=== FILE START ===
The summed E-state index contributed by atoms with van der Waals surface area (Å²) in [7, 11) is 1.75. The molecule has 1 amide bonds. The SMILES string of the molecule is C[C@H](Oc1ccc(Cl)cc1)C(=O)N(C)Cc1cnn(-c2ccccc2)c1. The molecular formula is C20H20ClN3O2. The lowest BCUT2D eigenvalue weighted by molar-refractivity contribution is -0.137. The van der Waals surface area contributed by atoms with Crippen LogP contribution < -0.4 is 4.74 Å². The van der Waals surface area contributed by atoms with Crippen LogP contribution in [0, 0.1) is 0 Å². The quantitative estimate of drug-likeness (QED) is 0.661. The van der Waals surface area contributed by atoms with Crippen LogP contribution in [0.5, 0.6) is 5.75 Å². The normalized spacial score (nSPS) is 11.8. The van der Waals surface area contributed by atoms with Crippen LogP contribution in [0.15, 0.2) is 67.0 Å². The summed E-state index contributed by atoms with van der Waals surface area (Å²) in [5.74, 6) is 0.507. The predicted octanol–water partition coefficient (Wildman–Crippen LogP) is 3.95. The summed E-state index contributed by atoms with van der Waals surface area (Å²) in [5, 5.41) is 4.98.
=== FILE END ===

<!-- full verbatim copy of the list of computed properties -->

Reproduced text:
The summed E-state index contributed by atoms with van der Waals surface area (Å²) in [7, 11) is 1.75. The molecule has 1 amide bonds. The SMILES string of the molecule is C[C@H](Oc1ccc(Cl)cc1)C(=O)N(C)Cc1cnn(-c2ccccc2)c1. The molecular formula is C20H20ClN3O2. The lowest BCUT2D eigenvalue weighted by molar-refractivity contribution is -0.137. The van der Waals surface area contributed by atoms with Crippen LogP contribution < -0.4 is 4.74 Å². The van der Waals surface area contributed by atoms with Crippen LogP contribution in [0, 0.1) is 0 Å². The quantitative estimate of drug-likeness (QED) is 0.661. The van der Waals surface area contributed by atoms with Crippen LogP contribution in [0.5, 0.6) is 5.75 Å². The normalized spacial score (nSPS) is 11.8. The van der Waals surface area contributed by atoms with Crippen LogP contribution in [0.15, 0.2) is 67.0 Å². The summed E-state index contributed by atoms with van der Waals surface area (Å²) in [5.74, 6) is 0.507. The predicted octanol–water partition coefficient (Wildman–Crippen LogP) is 3.95. The summed E-state index contributed by atoms with van der Waals surface area (Å²) in [5, 5.41) is 4.98.